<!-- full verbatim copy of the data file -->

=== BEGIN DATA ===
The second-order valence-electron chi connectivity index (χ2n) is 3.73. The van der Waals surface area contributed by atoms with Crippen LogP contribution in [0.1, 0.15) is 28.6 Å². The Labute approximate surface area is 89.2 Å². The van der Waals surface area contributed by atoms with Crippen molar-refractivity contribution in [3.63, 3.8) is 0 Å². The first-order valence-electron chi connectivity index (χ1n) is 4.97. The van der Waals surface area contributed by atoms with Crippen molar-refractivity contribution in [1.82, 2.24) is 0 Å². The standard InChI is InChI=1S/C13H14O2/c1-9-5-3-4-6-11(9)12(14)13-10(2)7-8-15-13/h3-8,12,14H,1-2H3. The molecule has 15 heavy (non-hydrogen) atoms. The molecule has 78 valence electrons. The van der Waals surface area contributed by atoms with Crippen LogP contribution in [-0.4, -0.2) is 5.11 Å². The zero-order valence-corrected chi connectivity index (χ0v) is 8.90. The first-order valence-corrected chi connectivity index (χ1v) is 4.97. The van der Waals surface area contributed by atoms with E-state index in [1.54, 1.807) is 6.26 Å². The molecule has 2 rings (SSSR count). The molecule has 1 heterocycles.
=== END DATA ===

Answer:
The second-order valence-electron chi connectivity index (χ2n) is 3.73. The van der Waals surface area contributed by atoms with Crippen LogP contribution in [0.1, 0.15) is 28.6 Å². The Labute approximate surface area is 89.2 Å². The van der Waals surface area contributed by atoms with Crippen molar-refractivity contribution in [3.63, 3.8) is 0 Å². The first-order valence-electron chi connectivity index (χ1n) is 4.97. The van der Waals surface area contributed by atoms with Crippen molar-refractivity contribution in [1.82, 2.24) is 0 Å². The standard InChI is InChI=1S/C13H14O2/c1-9-5-3-4-6-11(9)12(14)13-10(2)7-8-15-13/h3-8,12,14H,1-2H3. The molecule has 15 heavy (non-hydrogen) atoms. The molecule has 78 valence electrons. The van der Waals surface area contributed by atoms with Crippen LogP contribution in [-0.4, -0.2) is 5.11 Å². The zero-order valence-corrected chi connectivity index (χ0v) is 8.90. The first-order valence-corrected chi connectivity index (χ1v) is 4.97. The van der Waals surface area contributed by atoms with E-state index in [1.54, 1.807) is 6.26 Å². The molecule has 2 rings (SSSR count). The molecule has 1 heterocycles.